As I had written before I am participating in Zivot’s Computational Finance class that he’s currently holding via Coursera. Since there won’t be a certificate for this class, I am using my blog to update and publish my progress.

The exercises so far all went quite well. I am rediscovering or rather discovering an appreciation for R that I never had. I attribute that to Rstudio which makes R so much better than the basic interface I was battling when I used R the last time 4 years ago.

Since I don’t have access to MATLAB anymore and getting Octave on Windows isn’t exactly easy either, I am actually considering using R for small, instant computations - basically like an extended calculator. In addition to what it’s actually meant to be of course.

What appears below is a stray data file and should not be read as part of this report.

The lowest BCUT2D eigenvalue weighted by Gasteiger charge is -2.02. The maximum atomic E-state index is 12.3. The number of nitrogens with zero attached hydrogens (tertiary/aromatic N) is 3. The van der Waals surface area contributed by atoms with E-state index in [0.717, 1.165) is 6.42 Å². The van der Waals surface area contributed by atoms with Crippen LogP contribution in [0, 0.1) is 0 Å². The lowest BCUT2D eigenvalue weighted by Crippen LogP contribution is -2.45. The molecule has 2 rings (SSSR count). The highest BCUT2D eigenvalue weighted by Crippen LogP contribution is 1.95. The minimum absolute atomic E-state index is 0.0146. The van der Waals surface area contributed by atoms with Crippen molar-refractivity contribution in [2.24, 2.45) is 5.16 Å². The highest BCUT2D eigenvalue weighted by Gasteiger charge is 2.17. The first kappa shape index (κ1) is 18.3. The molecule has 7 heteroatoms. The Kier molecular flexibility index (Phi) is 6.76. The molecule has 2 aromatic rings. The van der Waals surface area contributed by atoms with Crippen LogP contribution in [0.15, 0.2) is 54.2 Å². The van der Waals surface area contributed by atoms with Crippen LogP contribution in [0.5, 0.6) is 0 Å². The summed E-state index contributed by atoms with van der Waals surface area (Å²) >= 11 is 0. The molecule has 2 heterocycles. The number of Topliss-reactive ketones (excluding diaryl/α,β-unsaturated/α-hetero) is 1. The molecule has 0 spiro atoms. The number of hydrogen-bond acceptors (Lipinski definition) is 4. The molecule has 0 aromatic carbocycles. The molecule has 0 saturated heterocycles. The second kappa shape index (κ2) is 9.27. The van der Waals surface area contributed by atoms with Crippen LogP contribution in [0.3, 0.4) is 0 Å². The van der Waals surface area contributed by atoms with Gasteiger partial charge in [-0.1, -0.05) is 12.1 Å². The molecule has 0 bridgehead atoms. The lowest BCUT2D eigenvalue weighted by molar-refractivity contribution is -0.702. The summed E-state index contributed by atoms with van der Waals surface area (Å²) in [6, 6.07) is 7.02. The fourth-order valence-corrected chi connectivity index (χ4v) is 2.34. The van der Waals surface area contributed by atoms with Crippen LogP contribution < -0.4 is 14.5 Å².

Here’s an example for the solution of a nonlinear program. I don’t feel like I could’ve written that a lot faster or more compact in MATLAB.

library(nloptr) wvar = function(w) { w^2*varx + (1-w)^2*vary + 2*(w-w^2)*covxy } wvargrad = function(w) { 2*w*varx - 2*(1-w)*vary + 2*(1-2*w)*covxy } opts = list("algorithm"="NLOPT_LD_LBFGS", "xtol_rel"=1e-8) optret = nloptr(x0=c(0.5), eval_f =wvar, eval_grad = wvargrad, opts=opts ) w= optret$solution Q5 = w*mux + (1-w)*muy

Finally, the midterm result. Maybe I got lucky in one or two places, but I don’t think the result is completely random or undeserved either. More importantly, I still believe that this is actually a good course [Take it, if it’s offered again!] and I am taking away a lot for my current main area as well.